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Service Feedback Case Study: Redbus.in

2 Comments

A small case study on collecting “Service Feedback”, by our Senior Director Naga Chokkanathan:

Redbus.in is a very famous Indian portal for booking bus tickets. It got (and continues to get) lot of media publicity (mostly free) and as a result, grew from an unknown entity to a well known and trusted brand in a very short time frame.

In the last few months, I heard great things about Redbus via various sources (Newspapers, Television Channels, Magazines, Friends, Relatives, Social Media Pals etc.,) but never had a chance to use their website, mainly because of two reasons : 1. I prefer train travel’s comforts 2. Few years back I had some VERY BAD experience with private bus operators, and decided never to go back.

However, two weeks back, I was forced to travel by bus because train tickets were not available on the day I wanted to travel. With zero motivation / interest, I went to redbus.in.

To cut a long story short, I loved RedBus website, very little content, but presented in the manner that makes sense to the end user, No gimmicks, wonderful interfaces which are intuitive and make the booking process very fast, Integration with almost all popular payment channels, discount coupons, cash vouchers, SMS confirmation, Email Confirmation, Mobile Ticketing… It had everything!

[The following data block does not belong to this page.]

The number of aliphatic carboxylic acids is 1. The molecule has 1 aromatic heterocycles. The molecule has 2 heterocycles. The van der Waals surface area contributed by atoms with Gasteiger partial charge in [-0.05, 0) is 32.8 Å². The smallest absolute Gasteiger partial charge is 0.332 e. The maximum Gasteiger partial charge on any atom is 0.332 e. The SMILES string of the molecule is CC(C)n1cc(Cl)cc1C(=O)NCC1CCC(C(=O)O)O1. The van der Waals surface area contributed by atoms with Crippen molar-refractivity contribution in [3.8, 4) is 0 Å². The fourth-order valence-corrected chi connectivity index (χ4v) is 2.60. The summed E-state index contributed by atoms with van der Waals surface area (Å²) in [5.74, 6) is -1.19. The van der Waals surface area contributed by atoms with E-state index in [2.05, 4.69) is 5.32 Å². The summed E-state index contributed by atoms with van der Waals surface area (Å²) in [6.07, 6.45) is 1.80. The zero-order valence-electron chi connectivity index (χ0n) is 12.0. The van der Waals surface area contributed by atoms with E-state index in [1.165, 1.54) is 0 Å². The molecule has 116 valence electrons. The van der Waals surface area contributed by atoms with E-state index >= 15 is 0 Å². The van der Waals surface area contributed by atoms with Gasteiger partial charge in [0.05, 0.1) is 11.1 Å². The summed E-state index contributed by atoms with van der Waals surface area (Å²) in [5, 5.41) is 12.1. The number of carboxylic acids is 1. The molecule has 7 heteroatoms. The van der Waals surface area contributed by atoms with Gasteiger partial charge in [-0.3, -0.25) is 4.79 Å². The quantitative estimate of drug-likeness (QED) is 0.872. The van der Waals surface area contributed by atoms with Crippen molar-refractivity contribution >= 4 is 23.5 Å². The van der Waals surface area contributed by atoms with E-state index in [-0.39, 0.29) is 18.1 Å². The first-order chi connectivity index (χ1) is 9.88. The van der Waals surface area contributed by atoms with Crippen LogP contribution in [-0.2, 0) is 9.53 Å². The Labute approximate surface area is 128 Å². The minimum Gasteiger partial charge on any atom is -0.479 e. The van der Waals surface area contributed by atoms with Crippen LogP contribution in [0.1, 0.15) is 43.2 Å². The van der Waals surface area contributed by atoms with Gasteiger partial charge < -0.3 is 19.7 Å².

So, I booked my first RedBus ticket, traveled in a private bus after many years, and next day morning, I got an Email, with a subject line “How was your travel?”

It was a mail from Redbus.in asking for feedback about my travel, with a personalized link to a very short form, which took just one or two minutes for me to fill, Nice!

But the best part is, the way Redbus uses this feedback data. They collect this information and decide on the rankings for various bus operators. For example, “xyz travels” may have a 4 star rating, and “abc travels” may have a 2 star rating. Next time when someone else books a ticket, they will know who is more reliable, punctual and providing a better service / care to the travelers.